counterfeit goods thrive because consumers are cheap
Nguyen Thu Ha bought a pair of Gucci shoes for only 1/10th of the same pair she had seen at an Italian high-end brand’s store abroad.
Although she feels different from the pair she tried, she seems very happy.
“I know this is a fake. I’m not fooled here. It doesn’t matter because these things are so beautiful,” she said.
Like Ms. Ha, many consumers in Hanoi prefer to buy counterfeit goods from glasses, shoes, clothes to handbags …, although they know it is counterfeit, illegal goods.
Cheap prices are often the main reason for them to choose counterfeit goods, counterfeit goods.
“I don’t really want to buy a real Louis Vuitton handbag when I can buy a fake one that’s only 5-10% more than a real one,” Ms. Ha said. “I’ll buy it when I’m richer. But now, these cheap products are my choice.”
An official with the Department of Intellectual Property of the Ministry of Science and Technology said “poor awareness of intellectual property rights is the main reason why counterfeit goods thrive across the country.”
“Even though consumers know that the product they’re buying may be counterfeit, they still buy it anyway. Both buyers and sellers are satisfied with this, without trading the interests of intellectual property rights owners.”
In fact, traders have taken advantage of the growing demand for counterfeit products to significantly expand their sales in recent years.
Men’s and women’s clothing by well-known international brands such as Tommy Hilfiger and Burberry is widely sold in local stores and online. Most of them, of course, are not real.
At a store in Hanoi, a pair of Chanel glasses sold for less than $30, and a Burberry T-shirt for only $20.
Many cosmetic products in the country are also unreliable.
Even some Duracell and Energizer batteries, Gillette razors and American Standard toilets are counterfeits.
Counterfeit products can be seen in most industries. But, according to the Vietnam Anti-Counterfeiting and Trademark Protection Association, cosmetic and pharmaceutical products are counterfeited rampantly for high profits.
Mr. Vuong Chi Dung, Deputy Director general of Hanoi Market Management Department, said at a recent conference, up to 80% of counterfeit goods in Vietnam originate from China.
Ms. Phan Thi Viet Thu, Vice President of Ho Chi Minh City Consumer Protection Association. Ho Chi Minh City, said with its choice, domestic consumers have supported counterfeit goods.
Her association barely received any complaints about counterfeiting.
“If consumers don’t say ‘no’ to counterfeit products, the counterfeit trade will continue to grow.”
Experts say that Vietnam is not tough enough in the issue of anti-counterfeiting.
Current law does not impose a fine on users of counterfeit products. In many other countries, the purchase and use of such products is considered a crime.
Meanwhile, the penalty for producers and business of counterfeit goods is not high.
Mr. Le Quang Dung, President of Ho Chi Minh City Cosmetics Association Ho Chi Minh City said that cosmetic counterfeiting is very easy to happen.
Dung said that businesses can only import poor quality raw materials to produce shampoo products, body lotion, shower gel, perfume and fake labeling of a famous brand.
“Given the small fines and large profits that traders can earn from selling counterfeit products, it looks like they won’t change the way they do business” he said.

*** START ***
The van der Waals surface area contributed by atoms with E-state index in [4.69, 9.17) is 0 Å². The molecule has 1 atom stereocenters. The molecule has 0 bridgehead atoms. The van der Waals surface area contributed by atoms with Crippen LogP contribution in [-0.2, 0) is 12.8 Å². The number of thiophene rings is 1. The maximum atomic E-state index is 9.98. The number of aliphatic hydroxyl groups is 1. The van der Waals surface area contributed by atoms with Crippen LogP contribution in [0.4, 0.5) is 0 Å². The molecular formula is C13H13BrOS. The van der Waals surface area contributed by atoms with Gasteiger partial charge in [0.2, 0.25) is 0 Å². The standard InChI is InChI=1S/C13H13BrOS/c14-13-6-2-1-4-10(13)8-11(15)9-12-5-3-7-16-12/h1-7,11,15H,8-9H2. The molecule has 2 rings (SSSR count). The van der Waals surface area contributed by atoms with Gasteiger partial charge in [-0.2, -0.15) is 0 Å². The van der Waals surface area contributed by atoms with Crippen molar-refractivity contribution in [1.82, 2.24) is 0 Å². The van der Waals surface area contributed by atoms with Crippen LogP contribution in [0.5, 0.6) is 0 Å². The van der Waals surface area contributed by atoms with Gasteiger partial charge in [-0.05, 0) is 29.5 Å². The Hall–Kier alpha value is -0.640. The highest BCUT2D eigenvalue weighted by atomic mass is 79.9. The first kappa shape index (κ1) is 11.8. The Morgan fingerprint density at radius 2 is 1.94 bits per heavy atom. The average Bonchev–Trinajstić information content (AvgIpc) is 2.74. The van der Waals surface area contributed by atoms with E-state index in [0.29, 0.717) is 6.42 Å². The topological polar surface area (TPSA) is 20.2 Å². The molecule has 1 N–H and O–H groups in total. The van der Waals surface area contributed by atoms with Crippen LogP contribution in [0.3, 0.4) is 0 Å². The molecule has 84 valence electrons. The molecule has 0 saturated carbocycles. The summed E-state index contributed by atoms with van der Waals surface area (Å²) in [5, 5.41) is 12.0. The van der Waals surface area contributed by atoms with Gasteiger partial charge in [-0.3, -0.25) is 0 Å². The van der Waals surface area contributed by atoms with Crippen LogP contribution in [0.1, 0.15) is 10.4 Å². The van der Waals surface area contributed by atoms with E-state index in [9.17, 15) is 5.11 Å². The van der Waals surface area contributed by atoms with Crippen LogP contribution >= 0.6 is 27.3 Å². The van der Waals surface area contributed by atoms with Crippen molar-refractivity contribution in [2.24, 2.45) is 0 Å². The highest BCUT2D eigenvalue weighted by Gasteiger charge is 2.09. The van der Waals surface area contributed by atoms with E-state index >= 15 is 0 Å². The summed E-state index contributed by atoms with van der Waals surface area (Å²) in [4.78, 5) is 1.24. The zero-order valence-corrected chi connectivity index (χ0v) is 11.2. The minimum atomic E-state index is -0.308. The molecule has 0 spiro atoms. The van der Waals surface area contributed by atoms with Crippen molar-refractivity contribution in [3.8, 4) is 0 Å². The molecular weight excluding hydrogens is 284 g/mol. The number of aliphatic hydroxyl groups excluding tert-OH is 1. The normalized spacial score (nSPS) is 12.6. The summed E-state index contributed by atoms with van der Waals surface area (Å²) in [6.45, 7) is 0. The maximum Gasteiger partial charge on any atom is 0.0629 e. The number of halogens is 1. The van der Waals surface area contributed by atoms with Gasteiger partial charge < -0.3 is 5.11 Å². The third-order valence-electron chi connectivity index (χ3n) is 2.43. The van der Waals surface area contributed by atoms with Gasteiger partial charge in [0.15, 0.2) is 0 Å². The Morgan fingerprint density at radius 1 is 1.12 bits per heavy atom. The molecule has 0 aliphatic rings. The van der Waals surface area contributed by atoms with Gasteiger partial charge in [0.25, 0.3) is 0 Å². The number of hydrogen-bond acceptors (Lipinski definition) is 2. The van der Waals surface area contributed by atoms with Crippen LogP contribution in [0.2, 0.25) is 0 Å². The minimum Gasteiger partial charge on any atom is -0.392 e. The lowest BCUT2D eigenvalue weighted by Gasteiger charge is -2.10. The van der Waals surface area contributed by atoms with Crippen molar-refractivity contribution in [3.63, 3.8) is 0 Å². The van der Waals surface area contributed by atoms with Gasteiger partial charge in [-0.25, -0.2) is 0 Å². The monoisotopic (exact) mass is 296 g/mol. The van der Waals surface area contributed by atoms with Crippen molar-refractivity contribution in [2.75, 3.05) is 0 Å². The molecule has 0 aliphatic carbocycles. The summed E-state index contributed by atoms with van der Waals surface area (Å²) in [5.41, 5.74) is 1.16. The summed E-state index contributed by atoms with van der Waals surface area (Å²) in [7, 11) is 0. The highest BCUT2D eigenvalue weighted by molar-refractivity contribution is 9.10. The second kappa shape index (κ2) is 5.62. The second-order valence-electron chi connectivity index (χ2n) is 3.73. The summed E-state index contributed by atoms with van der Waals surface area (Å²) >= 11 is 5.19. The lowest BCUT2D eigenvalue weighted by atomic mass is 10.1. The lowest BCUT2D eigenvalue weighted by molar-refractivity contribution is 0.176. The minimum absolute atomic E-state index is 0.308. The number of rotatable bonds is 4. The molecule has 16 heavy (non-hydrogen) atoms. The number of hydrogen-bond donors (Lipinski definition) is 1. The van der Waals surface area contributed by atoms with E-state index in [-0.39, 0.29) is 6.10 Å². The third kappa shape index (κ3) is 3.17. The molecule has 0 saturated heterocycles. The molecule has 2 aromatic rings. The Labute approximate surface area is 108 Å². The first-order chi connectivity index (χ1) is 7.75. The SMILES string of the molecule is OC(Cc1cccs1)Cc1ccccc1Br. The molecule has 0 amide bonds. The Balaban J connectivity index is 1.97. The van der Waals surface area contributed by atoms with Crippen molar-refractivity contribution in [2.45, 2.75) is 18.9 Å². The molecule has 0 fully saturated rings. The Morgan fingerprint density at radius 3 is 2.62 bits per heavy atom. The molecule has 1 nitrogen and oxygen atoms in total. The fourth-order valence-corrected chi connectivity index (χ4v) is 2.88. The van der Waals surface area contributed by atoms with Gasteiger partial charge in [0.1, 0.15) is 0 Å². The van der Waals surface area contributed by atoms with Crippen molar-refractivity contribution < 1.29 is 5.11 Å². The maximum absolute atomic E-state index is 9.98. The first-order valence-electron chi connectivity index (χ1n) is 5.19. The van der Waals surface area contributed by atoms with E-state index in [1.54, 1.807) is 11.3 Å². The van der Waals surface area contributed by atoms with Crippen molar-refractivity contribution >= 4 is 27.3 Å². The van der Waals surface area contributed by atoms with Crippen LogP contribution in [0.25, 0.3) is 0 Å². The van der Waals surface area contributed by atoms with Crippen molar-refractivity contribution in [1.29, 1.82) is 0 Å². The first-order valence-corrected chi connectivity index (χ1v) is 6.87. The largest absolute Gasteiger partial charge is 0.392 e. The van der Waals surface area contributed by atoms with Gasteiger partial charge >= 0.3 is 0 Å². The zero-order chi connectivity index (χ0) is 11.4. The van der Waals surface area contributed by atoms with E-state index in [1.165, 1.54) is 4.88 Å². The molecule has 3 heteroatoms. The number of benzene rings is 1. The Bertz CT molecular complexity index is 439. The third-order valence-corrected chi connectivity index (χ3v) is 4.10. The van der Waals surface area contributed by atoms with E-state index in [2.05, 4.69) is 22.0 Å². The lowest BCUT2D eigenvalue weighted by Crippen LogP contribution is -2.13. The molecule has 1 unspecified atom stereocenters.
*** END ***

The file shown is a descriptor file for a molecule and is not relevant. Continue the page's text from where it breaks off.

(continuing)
Another reason that counterfeit goods are rampant in the market is because many consumers can not distinguish what is real goods are counterfeit goods, especially pharmaceutical goods, shampoos.
An official of the Market Management Department, Ministry of Industry and Trade said that there are counterfeit products so close to genuine products that only genuine manufacturers can distinguish.
“You can only tell if the shampoo you’re using is a fake after it burns your scalp,” he said.
Anti-Counterfeiting and Brand Protection in Vietnam Is Weak
Mr. Le The Bao, Chairman of Vietnam Anti-Counterfeiting and Trademark Protection Association, said that counterfeiting is increasingly popular in Vietnam.
He said there is also a tendency to produce counterfeit goods of famous brands of Vietnam. Counterfeiting has caused great damage to businesses, but the affected businesses have not actively edied with local authorities in combating this problem.
In fact, the cooperation of companies is very important in the fight against counterfeiting, since they can know how their counterfeit goods are produced and where their raw materials come from.
The problem is that many companies are concerned that reporting counterfeit goods will eventually affect their own sales because consumers can’t distinguish between real and counterfeit goods that can stop using their products altogether.
“Some companies also do not want to publicize the method of distinguishing real goods from counterfeit goods to local market regulators because they are worried the information will reach the counterfeiters somehow”.
Mr. Dung of the cosmetics association said that due to limited financial capacity, many Vietnamese companies have not focused on protecting the brand. Only a few large businesses register intellectual property rights for their new products, he said.
Meanwhile, anti-counterfeiting measures including anti-counterfeit stamps, market management and sanctions are not enough to control the situation.
Mr Bao said the irony was that even anti-counterfeit stamps ensuring real goods could be counterfeited.
In 2014, local authorities detected more than 220 cases of counterfeiting, smuggling and trade fraud, according to the National Steering Committee on Combating Smuggling, Trade Fraud and Counterfeiting.